ESA’s Spelunking Moon Robot Mission could help us learn to live in caves on other planets like Mars

Spelunking is finally out of this world. Once we send the astronauts back to the moon within this decade, there will be a lot of interest in exploring the lunar caves and uncovering the mysteries to which they are subject. But it is of the utmost importance that we make these journeys safe for any human being brave enough to plunge into these dark and deep abysses.

Thanks to satellite images, scientists know exactly where every nook and cranny of the moon’s surface lies. Our understanding of the interior of those spaces is much deeper. What we do know is that there are “pits” or “sky wells” leading to ancient lava tubes left over from the time of the moon that was volcanically active billions of years ago. It is believed that these lava tubes could form an extensive network of caves and tunnels unexplored by previous space missions.

To explore these underground tunnels, the European Space Agency may have only the tools: deploy two robots named RoboCrane and DAEDALUS. If revealed, the combination of these two bots could help carry out the first extraterrestrial orbiting mission in history.

The mission proposal calls for ESA to pilot a lunar submersible carrying RoboCrane and DAEDALUS to the Moon crater. RoboCrane will drop the nearly 2-foot-wide spherical DAEDALUS into a skylight. The little bot that will journey alone through the tunnels and caverns of the moon is equipped with the best technology suitable for a space explorer: a stereoscopic camera, a laser radar for interior mapping. 3D, temperature and radiation sensors and extendable arms to move the rock out of its way and examine the moon rock’s properties.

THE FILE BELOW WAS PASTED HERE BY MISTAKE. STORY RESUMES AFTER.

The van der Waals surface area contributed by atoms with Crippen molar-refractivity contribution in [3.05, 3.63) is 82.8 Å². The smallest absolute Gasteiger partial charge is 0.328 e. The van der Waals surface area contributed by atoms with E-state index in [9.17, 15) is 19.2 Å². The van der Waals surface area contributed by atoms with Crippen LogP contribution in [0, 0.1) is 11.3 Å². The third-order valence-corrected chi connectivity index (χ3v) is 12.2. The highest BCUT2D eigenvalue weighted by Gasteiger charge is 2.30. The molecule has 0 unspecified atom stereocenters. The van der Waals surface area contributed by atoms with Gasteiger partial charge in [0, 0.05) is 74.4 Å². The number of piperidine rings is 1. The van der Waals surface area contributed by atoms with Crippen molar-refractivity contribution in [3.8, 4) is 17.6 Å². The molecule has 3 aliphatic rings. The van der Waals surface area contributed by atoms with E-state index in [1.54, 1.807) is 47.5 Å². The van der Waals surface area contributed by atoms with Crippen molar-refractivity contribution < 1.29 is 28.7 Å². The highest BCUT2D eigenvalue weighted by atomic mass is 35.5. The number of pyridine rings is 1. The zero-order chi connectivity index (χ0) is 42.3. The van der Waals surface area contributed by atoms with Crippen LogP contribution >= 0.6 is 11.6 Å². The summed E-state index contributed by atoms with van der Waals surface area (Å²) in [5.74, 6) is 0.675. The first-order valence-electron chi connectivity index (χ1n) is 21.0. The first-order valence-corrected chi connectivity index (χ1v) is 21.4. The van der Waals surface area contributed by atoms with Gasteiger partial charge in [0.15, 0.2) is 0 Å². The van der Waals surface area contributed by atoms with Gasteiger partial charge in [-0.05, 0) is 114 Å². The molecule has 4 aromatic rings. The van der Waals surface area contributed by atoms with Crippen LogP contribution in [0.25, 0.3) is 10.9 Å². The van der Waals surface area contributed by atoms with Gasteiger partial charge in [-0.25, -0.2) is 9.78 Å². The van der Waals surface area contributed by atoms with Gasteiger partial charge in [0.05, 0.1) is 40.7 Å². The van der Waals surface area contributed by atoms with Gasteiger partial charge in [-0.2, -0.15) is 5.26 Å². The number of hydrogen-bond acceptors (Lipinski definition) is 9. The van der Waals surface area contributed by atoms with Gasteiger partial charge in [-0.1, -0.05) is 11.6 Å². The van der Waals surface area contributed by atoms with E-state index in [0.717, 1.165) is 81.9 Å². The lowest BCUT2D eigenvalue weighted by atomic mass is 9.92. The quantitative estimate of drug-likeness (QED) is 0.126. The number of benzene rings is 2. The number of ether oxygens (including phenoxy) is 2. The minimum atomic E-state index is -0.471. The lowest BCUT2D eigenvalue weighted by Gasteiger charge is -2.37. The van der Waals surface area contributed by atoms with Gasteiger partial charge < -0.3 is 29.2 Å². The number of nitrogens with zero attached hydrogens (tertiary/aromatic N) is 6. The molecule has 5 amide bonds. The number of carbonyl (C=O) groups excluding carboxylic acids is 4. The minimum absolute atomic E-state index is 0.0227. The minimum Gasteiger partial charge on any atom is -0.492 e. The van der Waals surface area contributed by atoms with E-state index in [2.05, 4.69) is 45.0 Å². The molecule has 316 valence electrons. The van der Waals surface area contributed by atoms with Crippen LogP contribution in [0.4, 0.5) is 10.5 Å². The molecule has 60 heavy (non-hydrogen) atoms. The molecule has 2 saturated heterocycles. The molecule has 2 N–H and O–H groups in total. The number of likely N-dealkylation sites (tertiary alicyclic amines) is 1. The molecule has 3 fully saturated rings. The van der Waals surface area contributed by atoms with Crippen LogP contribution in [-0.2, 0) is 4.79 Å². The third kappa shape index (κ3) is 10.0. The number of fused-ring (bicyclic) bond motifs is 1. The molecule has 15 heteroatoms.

On the way down, DAEDALUS will begin to map the inside of the cave and identify notable features (and threats) worth keeping an eye on.

Francesco Sauro, cave scientist and planetary lava tube expert at ESA, said: “Looking inside the lunar cave will be a veritable exploration – it will reveal scientific information unexpected learning.

If the ESA turns this concept into reality, RoboCrane and DAEDALUS could launch as early as 2033, with plans to study the Marius Hills crater for about two weeks (about a day on the moon). However, the exact strategy of the mission still needs to be paused and defined in more detail in the years to come.

This discovery initiative will not only help us understand the moon, but it will also be able to use the technology to gather important information for future Mars missions. The constant radiation on the Red Planet’s surface does not make it safe for humans to live. However, like the moon, Mars may have lava tubes in a depression near the equator known as the equator. Hellas Planitia. That could provide a perfect refuge for humans, scientists say, if we attempt to walk to the neck of the galactic forest.

But before we seriously think about life in the Martian caves, we need to hone our extraterrestrial orbiting skills on the moon and verify that we know what we’re doing. ESA’s Spelunking Moon Robot Mission could help us learn to live in caves on other planets like Mars

Russell Falcon

Russell Falcon is a Interreviewed U.S. News Reporter based in London. His focus is on U.S. politics and the environment. He has covered climate change extensively, as well as healthcare and crime. Russell Falcon joined Interreviewed in 2023 from the Daily Express and previously worked for Chemist and Druggist and the Jewish Chronicle. He is a graduate of Cambridge University. Languages: English. You can get in touch with me by emailing:

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